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Well, *that* was cool

This week we went to chilly Florida, where we got to see the last (scheduled) nighttime Space Shuttle launch.

The first night we were treated to a few of the wee hours hanging out in Space View park, freezing along with a few hundred other wanna-sees.  As the launch window approached our few hundred friends ballooned to a few thousand, all present to share the launch scrubbing.  Space shuttles fear clouds.

The second night we brilliantly reserved a walking-distance hotel, allowing us to sleep until the magic hour of 3am and then stumble down the street to a more intimate gathering near a local pump station of some variety.  A 4 ish year old was complaining about being hauled out of bed to sit in the cold, giving voice to everyone’s inner thoughts.  And then there was a mumbled new-year’s-eve-esque countdown among the people who actually had access to inside information.  My iPhone’s data connection had long ago been overwhelmed by everyone sharing the local cell tower.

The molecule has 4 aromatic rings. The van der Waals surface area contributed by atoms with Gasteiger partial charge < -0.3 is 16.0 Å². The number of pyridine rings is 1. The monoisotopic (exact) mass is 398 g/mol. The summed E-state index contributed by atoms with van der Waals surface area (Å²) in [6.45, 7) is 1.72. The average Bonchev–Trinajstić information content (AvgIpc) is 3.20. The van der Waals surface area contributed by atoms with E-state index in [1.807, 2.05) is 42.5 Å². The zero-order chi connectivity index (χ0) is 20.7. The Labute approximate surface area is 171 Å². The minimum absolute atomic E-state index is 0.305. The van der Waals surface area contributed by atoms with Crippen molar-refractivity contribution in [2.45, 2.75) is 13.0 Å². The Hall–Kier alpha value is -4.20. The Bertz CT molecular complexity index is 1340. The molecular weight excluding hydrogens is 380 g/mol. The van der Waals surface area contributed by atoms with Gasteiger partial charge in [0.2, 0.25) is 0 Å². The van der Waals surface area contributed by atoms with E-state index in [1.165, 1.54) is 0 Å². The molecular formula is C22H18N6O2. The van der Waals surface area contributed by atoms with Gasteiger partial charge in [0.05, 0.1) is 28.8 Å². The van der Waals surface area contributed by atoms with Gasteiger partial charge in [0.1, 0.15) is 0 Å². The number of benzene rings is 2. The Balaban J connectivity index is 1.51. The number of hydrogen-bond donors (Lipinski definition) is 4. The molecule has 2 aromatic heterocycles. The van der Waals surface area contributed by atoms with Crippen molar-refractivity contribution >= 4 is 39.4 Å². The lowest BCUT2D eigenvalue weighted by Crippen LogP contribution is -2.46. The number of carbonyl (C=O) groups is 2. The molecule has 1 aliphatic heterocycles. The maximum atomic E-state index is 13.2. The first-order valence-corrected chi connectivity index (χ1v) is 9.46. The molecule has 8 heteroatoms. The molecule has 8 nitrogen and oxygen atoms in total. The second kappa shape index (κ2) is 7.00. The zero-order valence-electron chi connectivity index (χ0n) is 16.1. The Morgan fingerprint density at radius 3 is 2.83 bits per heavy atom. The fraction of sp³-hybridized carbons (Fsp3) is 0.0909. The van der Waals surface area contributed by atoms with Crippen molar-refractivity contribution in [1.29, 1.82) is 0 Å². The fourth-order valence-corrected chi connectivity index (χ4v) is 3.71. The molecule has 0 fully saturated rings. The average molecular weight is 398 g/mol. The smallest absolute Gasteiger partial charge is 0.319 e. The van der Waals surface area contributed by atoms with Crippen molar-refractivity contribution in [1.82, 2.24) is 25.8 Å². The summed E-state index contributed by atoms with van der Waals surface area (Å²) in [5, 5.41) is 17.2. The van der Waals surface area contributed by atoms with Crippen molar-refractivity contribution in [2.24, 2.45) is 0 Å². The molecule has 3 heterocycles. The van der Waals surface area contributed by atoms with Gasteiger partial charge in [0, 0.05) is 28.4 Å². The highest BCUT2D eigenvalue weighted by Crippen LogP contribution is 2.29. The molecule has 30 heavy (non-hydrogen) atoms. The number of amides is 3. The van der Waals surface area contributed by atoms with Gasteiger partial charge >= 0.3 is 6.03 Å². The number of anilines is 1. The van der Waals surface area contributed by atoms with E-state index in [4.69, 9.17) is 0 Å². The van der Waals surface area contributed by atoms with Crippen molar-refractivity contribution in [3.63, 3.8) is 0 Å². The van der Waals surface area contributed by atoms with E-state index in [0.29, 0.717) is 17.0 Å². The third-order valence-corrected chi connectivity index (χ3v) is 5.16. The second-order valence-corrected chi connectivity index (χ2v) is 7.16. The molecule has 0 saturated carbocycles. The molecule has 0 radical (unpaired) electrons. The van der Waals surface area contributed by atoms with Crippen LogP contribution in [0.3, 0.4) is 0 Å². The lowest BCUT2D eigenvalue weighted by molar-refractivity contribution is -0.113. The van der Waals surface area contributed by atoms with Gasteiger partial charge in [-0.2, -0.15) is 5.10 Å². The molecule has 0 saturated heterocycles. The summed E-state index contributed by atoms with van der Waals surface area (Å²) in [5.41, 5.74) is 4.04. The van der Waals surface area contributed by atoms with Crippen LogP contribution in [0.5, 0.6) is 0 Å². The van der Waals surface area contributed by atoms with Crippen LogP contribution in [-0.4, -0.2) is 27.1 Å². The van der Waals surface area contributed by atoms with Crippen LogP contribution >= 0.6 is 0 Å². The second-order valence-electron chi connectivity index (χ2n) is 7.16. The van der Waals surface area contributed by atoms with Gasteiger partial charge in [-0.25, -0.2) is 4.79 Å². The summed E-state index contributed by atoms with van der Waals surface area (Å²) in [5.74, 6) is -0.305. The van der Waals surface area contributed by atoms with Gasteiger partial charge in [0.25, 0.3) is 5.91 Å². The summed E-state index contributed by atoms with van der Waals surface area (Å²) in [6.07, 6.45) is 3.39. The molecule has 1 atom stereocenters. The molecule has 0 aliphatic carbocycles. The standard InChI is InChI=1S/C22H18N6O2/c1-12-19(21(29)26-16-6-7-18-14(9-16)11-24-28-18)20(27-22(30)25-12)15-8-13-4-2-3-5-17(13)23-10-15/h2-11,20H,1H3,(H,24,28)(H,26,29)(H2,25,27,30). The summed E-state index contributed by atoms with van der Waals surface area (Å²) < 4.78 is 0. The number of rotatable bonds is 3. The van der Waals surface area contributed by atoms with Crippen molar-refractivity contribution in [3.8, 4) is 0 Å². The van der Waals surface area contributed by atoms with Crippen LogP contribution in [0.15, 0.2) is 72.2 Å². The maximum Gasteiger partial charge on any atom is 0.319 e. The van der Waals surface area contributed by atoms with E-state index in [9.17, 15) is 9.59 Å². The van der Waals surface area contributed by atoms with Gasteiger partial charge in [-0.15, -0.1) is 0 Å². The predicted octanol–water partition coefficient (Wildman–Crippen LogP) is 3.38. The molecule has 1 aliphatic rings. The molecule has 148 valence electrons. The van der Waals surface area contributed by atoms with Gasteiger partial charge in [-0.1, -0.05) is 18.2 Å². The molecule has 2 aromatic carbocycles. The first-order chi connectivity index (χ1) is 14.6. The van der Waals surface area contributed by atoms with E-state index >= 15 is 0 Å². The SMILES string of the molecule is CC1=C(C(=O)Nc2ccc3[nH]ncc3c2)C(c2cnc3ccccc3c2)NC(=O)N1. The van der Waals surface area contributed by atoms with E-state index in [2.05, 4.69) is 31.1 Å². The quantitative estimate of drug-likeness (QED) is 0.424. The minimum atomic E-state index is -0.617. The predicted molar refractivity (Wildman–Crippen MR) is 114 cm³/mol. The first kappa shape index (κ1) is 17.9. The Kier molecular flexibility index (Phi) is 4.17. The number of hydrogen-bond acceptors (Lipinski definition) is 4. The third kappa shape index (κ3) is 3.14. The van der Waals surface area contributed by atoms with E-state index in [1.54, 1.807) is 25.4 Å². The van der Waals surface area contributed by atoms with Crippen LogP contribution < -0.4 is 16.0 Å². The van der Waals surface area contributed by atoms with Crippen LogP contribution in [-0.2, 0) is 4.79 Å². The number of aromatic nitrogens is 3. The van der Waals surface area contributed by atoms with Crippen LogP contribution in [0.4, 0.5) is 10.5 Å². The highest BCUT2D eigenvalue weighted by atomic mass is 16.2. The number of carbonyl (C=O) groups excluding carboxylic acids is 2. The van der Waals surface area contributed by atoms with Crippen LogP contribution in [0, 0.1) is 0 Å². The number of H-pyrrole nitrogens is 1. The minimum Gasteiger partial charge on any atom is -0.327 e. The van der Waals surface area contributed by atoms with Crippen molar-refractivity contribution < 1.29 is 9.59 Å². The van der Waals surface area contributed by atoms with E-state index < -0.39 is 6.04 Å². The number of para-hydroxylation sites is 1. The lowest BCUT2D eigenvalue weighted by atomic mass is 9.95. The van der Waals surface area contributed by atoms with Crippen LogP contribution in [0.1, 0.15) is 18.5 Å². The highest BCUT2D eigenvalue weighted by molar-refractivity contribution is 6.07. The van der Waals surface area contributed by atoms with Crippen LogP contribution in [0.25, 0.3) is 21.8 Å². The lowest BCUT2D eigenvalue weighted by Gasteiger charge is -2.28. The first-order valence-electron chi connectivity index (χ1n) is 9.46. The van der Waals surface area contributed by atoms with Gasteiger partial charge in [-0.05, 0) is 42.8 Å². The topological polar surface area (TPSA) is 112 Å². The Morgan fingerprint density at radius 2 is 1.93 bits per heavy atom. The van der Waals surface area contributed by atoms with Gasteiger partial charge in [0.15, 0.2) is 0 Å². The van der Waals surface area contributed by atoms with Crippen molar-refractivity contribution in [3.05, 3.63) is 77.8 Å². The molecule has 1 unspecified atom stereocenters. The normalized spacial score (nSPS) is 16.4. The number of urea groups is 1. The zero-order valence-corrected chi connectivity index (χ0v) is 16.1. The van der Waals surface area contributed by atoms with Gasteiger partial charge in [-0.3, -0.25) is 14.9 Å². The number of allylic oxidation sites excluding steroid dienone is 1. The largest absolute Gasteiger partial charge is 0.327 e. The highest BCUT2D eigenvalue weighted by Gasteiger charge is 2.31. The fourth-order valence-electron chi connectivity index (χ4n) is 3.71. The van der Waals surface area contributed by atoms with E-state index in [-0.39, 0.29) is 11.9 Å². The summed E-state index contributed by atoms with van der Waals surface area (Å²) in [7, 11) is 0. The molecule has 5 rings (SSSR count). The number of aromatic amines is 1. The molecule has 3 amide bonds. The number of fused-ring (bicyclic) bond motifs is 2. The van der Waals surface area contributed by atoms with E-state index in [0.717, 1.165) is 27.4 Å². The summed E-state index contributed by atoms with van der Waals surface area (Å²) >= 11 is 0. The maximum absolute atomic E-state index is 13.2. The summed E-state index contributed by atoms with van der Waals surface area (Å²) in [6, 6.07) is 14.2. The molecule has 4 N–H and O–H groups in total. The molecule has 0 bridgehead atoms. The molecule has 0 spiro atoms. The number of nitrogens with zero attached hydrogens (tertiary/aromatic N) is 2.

I had already digested the idea that I’d be going to see a cool significant historic event, but somehow I hadn’t really processed the idea that I’d be seeing the biggest fireworks show that I’ve ever attended.  Four million pounds of fuel, give-or-take, 95% of what’s on the launchpad.

So my new friends finish the countdown, and someone lights the wick.  And it’s suddenly daylight.  Several people, myself included, are unable to resist saying “wow” aloud.  Repeatedly.

A while later, the sound arrives.  And gets louder.  And louder.  Before the peak I start getting worried that the sound is going to hurt, but it peaks well below there.  Still, I figure the whole Florida Atlantic coast is awake at this point.

Before and after pictures below.  You’ve got four more chances.

Posted via email from ert’s posterous

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